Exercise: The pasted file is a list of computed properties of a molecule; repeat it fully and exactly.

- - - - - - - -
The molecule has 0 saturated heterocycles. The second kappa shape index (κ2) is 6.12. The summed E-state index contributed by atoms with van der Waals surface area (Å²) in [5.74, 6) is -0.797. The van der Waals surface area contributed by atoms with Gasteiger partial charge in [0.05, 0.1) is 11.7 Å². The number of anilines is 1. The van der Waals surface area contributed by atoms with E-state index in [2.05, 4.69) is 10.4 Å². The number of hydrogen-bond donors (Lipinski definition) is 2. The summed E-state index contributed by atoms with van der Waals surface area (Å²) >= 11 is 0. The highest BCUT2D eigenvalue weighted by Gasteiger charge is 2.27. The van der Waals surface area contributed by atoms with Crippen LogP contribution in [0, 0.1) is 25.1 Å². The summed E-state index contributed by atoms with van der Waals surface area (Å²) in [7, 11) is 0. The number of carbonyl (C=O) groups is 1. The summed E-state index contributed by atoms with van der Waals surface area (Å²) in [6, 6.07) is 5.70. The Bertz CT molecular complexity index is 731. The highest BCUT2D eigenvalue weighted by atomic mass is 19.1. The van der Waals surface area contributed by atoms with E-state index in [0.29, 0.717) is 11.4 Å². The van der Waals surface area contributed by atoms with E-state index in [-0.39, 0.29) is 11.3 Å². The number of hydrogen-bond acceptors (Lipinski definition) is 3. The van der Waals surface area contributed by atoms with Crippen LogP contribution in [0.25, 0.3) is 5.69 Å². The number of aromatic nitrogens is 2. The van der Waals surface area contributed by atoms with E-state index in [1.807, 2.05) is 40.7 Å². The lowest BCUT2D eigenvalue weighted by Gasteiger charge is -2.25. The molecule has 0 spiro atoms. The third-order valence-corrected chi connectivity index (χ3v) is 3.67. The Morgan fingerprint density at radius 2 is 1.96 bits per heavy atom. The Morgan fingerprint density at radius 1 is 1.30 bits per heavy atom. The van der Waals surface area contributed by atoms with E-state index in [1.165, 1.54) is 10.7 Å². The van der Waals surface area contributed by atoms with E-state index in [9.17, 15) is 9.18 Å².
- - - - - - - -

The molecule has 0 saturated heterocycles. The second kappa shape index (κ2) is 6.12. The summed E-state index contributed by atoms with van der Waals surface area (Å²) in [5.74, 6) is -0.797. The van der Waals surface area contributed by atoms with Gasteiger partial charge in [0.05, 0.1) is 11.7 Å². The number of anilines is 1. The van der Waals surface area contributed by atoms with E-state index in [2.05, 4.69) is 10.4 Å². The number of hydrogen-bond donors (Lipinski definition) is 2. The summed E-state index contributed by atoms with van der Waals surface area (Å²) >= 11 is 0. The highest BCUT2D eigenvalue weighted by Gasteiger charge is 2.27. The van der Waals surface area contributed by atoms with Crippen LogP contribution in [0, 0.1) is 25.1 Å². The summed E-state index contributed by atoms with van der Waals surface area (Å²) in [7, 11) is 0. The number of carbonyl (C=O) groups is 1. The summed E-state index contributed by atoms with van der Waals surface area (Å²) in [6, 6.07) is 5.70. The Bertz CT molecular complexity index is 731. The highest BCUT2D eigenvalue weighted by atomic mass is 19.1. The van der Waals surface area contributed by atoms with E-state index in [0.29, 0.717) is 11.4 Å². The van der Waals surface area contributed by atoms with E-state index in [-0.39, 0.29) is 11.3 Å². The number of hydrogen-bond acceptors (Lipinski definition) is 3. The van der Waals surface area contributed by atoms with Crippen LogP contribution in [0.25, 0.3) is 5.69 Å². The number of aromatic nitrogens is 2. The van der Waals surface area contributed by atoms with E-state index in [1.807, 2.05) is 40.7 Å². The lowest BCUT2D eigenvalue weighted by Gasteiger charge is -2.25. The molecule has 0 spiro atoms. The third-order valence-corrected chi connectivity index (χ3v) is 3.67. The Morgan fingerprint density at radius 2 is 1.96 bits per heavy atom. The Morgan fingerprint density at radius 1 is 1.30 bits per heavy atom. The van der Waals surface area contributed by atoms with E-state index in [1.165, 1.54) is 10.7 Å². The van der Waals surface area contributed by atoms with E-state index in [9.17, 15) is 9.18 Å².